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Tuesday, March 28, 2017

Larry Derfner, "Israel’s Next War Is Always ‘Inevitable’": Hezbollah and Syria Are Not Crazy?

In a guest New York Times op-ed entitled "Israel’s Next War Is Always ‘Inevitable’," Larry Derfner observes:

"Hezbollah and Syria are well and truly deterred, and if Israel were to simply let them be, they would have to be crazy to strike first."

Got it: Hezbollah and Syria (that is to say, what is left of Syria) are not crazy. It obviously doesn't matter to Derfner that Syria's Assad is a mass murderer and a war criminal willing to gas his own people, as per those hotbeds of right wing thinking, New Republic and The New Yorker.

It also doesn't matter if Hezbollah's head, Nasrallah, has repeatedly called for the annihilation of Israel in his rabidly anti-Semitic diatribes. After all, sticks and stones can break my bones, but words will never hurt me. (Now if only you could tell that to the Jews in Europe who refused to believe what Hitler wrote in Mein Kampf.) Moreover, a rational Nasrallah would of course never launch his 100,000+ missiles at Israel's ammonia plant in Haifa and its nuclear facility in Dimona, notwithstanding his threats to the contrary. And even if instructed to do so by his masters in Tehran, who are also sane, notwithstanding their savage persecution of Kurds, Sunni Muslims, Baha'is, Christians and homosexuals and calls to annihilate Israel, Nasrallah would refuse, notwithstanding the fact that he sent his fighters to be slaughtered in Syria's civil war at Iran's behest.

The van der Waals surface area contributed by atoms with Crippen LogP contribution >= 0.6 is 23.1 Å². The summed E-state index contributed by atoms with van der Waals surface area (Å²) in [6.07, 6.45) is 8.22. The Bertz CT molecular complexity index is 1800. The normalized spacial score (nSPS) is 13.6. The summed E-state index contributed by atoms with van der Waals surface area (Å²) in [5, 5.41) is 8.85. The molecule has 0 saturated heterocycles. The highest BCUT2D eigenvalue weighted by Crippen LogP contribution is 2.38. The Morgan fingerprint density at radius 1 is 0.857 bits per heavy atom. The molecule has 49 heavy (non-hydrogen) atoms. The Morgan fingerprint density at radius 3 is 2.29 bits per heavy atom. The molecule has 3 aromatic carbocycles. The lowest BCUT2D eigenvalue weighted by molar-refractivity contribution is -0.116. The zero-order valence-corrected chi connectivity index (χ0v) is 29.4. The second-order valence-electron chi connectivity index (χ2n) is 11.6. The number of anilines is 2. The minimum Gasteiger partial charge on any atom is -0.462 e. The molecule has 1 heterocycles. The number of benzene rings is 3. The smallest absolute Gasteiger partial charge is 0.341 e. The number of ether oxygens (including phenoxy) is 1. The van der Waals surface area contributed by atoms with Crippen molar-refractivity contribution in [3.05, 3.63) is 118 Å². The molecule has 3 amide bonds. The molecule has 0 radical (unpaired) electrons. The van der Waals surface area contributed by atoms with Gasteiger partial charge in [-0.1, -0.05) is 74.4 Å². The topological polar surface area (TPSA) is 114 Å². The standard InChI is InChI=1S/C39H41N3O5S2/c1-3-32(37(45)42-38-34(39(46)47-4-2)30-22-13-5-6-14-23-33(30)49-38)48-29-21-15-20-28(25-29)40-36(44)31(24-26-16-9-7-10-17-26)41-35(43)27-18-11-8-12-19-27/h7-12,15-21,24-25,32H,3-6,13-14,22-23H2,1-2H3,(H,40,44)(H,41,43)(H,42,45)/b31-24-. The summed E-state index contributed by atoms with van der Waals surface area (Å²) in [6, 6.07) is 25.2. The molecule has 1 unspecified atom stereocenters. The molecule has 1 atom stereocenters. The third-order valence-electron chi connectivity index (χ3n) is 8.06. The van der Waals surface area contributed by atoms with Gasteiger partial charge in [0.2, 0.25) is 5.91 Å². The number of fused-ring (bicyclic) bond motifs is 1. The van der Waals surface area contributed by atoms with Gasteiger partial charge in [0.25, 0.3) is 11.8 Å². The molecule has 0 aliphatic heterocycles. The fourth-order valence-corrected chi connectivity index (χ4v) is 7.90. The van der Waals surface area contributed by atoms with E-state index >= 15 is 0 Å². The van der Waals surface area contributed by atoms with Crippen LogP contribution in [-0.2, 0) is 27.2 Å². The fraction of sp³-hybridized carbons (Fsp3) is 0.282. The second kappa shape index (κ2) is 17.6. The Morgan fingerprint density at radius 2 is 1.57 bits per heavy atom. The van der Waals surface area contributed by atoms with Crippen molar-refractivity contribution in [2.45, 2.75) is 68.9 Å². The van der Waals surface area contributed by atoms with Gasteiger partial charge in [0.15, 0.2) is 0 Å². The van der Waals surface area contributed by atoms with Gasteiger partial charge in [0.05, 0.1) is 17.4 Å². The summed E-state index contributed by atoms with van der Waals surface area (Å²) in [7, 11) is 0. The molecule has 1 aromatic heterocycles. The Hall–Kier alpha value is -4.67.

Yeah, right.